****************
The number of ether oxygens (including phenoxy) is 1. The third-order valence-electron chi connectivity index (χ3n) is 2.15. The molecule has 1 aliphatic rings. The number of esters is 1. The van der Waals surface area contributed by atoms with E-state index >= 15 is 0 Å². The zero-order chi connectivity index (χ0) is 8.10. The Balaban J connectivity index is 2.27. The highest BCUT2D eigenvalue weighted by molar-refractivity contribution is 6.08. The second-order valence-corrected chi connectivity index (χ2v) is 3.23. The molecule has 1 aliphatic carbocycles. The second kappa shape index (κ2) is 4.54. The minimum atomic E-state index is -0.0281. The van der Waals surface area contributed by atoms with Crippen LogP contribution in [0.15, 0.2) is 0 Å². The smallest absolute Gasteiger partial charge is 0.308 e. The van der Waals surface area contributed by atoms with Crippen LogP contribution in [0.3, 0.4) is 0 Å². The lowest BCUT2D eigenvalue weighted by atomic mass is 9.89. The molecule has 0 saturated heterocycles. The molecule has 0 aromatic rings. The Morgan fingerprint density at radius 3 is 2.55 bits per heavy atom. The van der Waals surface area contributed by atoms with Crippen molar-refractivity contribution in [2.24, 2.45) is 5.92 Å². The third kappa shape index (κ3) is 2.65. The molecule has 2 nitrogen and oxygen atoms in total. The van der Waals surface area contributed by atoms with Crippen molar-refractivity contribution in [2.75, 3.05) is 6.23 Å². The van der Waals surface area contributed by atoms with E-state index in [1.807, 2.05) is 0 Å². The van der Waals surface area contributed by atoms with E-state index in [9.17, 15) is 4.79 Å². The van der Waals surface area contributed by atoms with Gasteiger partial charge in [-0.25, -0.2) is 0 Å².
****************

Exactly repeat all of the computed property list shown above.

The number of ether oxygens (including phenoxy) is 1. The third-order valence-electron chi connectivity index (χ3n) is 2.15. The molecule has 1 aliphatic rings. The number of esters is 1. The van der Waals surface area contributed by atoms with E-state index >= 15 is 0 Å². The zero-order chi connectivity index (χ0) is 8.10. The Balaban J connectivity index is 2.27. The highest BCUT2D eigenvalue weighted by molar-refractivity contribution is 6.08. The second-order valence-corrected chi connectivity index (χ2v) is 3.23. The molecule has 1 aliphatic carbocycles. The second kappa shape index (κ2) is 4.54. The minimum atomic E-state index is -0.0281. The van der Waals surface area contributed by atoms with Crippen LogP contribution in [0.15, 0.2) is 0 Å². The smallest absolute Gasteiger partial charge is 0.308 e. The van der Waals surface area contributed by atoms with Crippen LogP contribution in [0.3, 0.4) is 0 Å². The lowest BCUT2D eigenvalue weighted by atomic mass is 9.89. The molecule has 0 saturated heterocycles. The molecule has 0 aromatic rings. The Morgan fingerprint density at radius 3 is 2.55 bits per heavy atom. The van der Waals surface area contributed by atoms with Crippen molar-refractivity contribution in [2.24, 2.45) is 5.92 Å². The third kappa shape index (κ3) is 2.65. The molecule has 2 nitrogen and oxygen atoms in total. The van der Waals surface area contributed by atoms with Crippen molar-refractivity contribution in [2.75, 3.05) is 6.23 Å². The van der Waals surface area contributed by atoms with E-state index in [1.807, 2.05) is 0 Å². The van der Waals surface area contributed by atoms with E-state index in [9.17, 15) is 4.79 Å². The van der Waals surface area contributed by atoms with Gasteiger partial charge in [-0.25, -0.2) is 0 Å².